F. Matthias Alexander, the developer of the Alexander Technique, believed that if we want to improve the way we function, we need to make the best use of our ability to think. Only then can we engage in what he called “constructive conscious control” of ourselves. He even titled his second book Constructive Conscious Control of the Individual, often referred to in the Alexander world as CCC.
His idea seems logical, simple, and straight forward. And perhaps obvious.
Nonetheless, it didn’t take long for him to discover that lurking in the background, were a host of unexpected challenges in teaching his students how to use their thoughts in a useful way. Many of these challenges came from their inability to think a thought without adding some habitual muscular effort. That effort almost always incorporates within itself the same habits they want to release.
Alexander, and pretty much all the “first generation” teachers he trained, spoke and wrote about this. In an earlier blog, Not Even a Teeney Weenie Bit, I discuss it in greater detail, and you can read how they each described the problem.
But there is a even deeper and more insidious problem which Alexander saw very clearly, and which I believe is not always well understood by Alexander Technique teachers and students today. That problem he called “mind-wandering” and, to get some idea of how important it is, there is actually a section titled: “Mind-Wandering Recognized as a Shortcoming – Its Relation to Self-Preservation” in the early pages of CCC.
He writes a lot about mind wandering in that section, and throughout CCC. Here is just one example:
The shortcoming to which the individual will awaken will be one which interferes with his immediate activities outside himself, in reading, for instance, or when he is attempting to learn something, or to learn to do something, and, as a matter of fact, the shortcoming that has been recognized as interfering more than any other in this connexion (sic) is the shortcoming concerned with his inability, as he would put it, to “keep his mind” on the particular work with which he is immediately engaged; in other words, the shortcoming which is commonly known as “mind-wandering.”
So… what is the problem posed by mind wandering?
Apart from it’s sheer waste of our mental energy, Alexander’s view of the problem is encapsulated in a phrase from the quote above: “keep his mind”. “Keeping”, is a type of concentration. And concentration is actually a form of physical and mental tightening. And that is precisely what we don’t want, if improved functioning is our goal.
Alexander writes a lot about the dangers of concentration in CCC. Here is a particularly poignant example:
In my experience, as soon as the pupil is asked not to do anything, he will immediately show all those signs of strain and fixity of attention that he shows when he is asked to do something, and which we have learned to associate with any attempt at concentration. Point this out to the pupil, and he will answer, nine times out of ten, “I am trying to do nothing!” He actually believes that he has something to do to do nothing. To such a point can we be led by our belief in concentration!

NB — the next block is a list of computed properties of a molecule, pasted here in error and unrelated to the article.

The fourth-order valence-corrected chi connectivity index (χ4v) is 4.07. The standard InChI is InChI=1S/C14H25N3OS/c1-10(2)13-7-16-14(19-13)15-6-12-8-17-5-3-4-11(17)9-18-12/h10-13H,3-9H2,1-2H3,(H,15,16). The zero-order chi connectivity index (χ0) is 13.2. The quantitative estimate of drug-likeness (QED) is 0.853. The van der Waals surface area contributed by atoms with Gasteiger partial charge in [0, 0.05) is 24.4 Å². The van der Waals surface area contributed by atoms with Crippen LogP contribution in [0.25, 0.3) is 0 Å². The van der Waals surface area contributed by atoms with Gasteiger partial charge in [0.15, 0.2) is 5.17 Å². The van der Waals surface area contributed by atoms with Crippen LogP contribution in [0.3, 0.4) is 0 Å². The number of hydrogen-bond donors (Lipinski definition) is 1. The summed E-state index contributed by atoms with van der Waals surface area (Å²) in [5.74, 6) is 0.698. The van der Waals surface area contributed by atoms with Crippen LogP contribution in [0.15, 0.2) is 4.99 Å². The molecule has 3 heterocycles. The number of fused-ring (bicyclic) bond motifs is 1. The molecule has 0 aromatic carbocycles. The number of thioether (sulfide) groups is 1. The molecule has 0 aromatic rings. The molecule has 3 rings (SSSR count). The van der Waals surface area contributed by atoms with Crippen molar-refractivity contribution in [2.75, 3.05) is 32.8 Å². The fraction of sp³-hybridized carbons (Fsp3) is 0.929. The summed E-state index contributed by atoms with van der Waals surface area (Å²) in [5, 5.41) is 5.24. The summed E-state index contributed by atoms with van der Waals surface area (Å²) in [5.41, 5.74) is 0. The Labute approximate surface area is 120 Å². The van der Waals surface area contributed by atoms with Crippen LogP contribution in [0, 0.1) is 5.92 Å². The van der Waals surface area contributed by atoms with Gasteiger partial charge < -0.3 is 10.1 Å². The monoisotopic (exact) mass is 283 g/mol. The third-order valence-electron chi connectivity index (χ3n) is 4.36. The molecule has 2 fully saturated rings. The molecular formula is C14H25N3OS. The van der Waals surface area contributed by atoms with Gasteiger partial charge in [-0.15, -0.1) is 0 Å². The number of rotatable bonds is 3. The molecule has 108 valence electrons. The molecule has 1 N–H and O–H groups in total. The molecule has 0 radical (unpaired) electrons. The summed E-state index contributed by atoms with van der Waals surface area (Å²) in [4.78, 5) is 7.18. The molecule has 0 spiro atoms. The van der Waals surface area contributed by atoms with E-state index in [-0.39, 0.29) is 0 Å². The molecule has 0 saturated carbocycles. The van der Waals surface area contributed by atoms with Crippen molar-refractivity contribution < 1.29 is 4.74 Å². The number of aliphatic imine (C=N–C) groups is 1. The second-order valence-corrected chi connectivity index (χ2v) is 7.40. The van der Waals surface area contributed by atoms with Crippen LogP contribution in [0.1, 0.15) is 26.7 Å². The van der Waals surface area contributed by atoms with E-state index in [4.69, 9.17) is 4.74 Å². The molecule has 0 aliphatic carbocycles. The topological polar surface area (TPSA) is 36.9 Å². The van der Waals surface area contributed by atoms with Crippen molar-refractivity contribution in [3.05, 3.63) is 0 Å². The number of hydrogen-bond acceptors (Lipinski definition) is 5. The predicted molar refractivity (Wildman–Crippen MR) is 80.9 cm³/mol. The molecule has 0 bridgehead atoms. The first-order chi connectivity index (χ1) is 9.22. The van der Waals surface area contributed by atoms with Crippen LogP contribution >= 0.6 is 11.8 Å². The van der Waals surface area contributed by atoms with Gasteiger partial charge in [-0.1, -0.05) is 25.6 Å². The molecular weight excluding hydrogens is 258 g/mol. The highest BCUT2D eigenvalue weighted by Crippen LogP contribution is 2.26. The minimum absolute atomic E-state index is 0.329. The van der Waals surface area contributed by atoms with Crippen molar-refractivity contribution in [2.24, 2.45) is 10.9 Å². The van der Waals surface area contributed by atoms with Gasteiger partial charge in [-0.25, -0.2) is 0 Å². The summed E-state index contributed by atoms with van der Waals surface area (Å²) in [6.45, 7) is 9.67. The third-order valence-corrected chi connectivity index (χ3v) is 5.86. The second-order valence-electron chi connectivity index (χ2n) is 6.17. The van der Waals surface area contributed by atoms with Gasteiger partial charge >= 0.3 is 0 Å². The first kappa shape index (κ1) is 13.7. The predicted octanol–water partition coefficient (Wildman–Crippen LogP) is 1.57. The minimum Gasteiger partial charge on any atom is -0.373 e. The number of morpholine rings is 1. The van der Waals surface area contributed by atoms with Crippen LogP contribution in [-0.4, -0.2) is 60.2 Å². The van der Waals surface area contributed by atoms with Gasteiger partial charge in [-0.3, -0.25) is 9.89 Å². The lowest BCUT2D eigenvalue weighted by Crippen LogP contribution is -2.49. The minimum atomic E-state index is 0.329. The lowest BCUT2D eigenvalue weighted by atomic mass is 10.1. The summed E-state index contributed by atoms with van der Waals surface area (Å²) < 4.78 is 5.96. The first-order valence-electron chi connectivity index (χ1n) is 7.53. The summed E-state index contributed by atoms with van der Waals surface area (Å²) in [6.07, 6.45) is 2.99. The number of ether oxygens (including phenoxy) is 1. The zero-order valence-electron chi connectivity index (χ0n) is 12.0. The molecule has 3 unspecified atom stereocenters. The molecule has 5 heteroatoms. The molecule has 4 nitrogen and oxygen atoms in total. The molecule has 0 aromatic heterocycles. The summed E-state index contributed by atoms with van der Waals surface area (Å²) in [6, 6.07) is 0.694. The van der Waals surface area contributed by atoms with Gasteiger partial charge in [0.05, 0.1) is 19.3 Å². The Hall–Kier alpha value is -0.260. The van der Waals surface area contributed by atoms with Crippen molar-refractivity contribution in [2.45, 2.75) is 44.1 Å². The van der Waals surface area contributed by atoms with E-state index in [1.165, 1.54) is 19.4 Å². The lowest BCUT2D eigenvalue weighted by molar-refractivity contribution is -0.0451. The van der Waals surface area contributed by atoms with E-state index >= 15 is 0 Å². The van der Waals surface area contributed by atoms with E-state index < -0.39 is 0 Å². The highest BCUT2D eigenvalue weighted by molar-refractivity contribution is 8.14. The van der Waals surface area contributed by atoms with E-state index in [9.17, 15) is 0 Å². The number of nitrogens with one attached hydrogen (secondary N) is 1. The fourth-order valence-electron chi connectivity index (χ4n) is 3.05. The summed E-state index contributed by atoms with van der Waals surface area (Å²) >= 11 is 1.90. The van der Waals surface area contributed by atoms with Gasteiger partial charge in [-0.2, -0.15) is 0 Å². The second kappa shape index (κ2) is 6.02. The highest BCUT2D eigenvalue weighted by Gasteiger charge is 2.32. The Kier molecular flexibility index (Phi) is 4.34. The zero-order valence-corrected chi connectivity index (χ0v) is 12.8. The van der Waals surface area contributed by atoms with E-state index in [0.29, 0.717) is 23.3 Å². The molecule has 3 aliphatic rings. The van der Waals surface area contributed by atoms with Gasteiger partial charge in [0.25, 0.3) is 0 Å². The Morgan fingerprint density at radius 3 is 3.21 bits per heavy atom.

So…how do we prevent mind wandering, and indirectly our belief in concentration?
I believe the easiest, and most effective, way to address the problem is to use an Alexander Technique self-direction tailor made for just that purpose.
(If you are not familiar with Alexander Technique directions I suggest listening to the 2 podcasts below.)
The direction I have found most useful in preventing mind wandering is this: “I am not thinking”. Technically, it’s an example of a “paradoxical direction” – which is a specific type of “inhibitory” or “negative” direction. And to be clear, the phrase “I am not thinking” is not at all about the usefulness of thinking in general. It’s about improving your particular way of thinking.
I see this direction as a kind of quality control process that weeds out thoughts that have no useful purpose – agonizing over past events, worrying about possible future developments, and the like – and thus improves the overall quality of our thinking.
Which, of course, is exactly what Alexander thought would be needed to bring about improved mental and physical functioning.*
I’ve recorded an interview about what the direction “I am not thinking” means, and how to use it effectively. It also goes in to some detail about it’s broader implications: A Simple Alexander Technique direction that can change your life (video version) There is also a Podcast version
I would love to hear about your experiences when using that direction!
*Alexander used the words “physical” and “mental” only because there were no better ones available. Again, from CCC: “I wish to make clear the sense in which I use the word psycho-physical. The term psycho-physical is used both here and throughout my works to indicate the impossibility of separating “physical” and “mental” operations in our conception of the working of the human organism. As I wrote in (my first book) “Man’s Supreme Inheritance”, ‘In my opinion the two must be considered entirely interdependent, and even more closely knit than is implied by such a phrase.” (emphasis mine) You can learn more about this here: Your Body and your Mind: More Tightly Knit than you could ever have Imagined
The legendary Hank Williams wrote and recorded a country song that resonates a bit with the dilemma Alexander faced: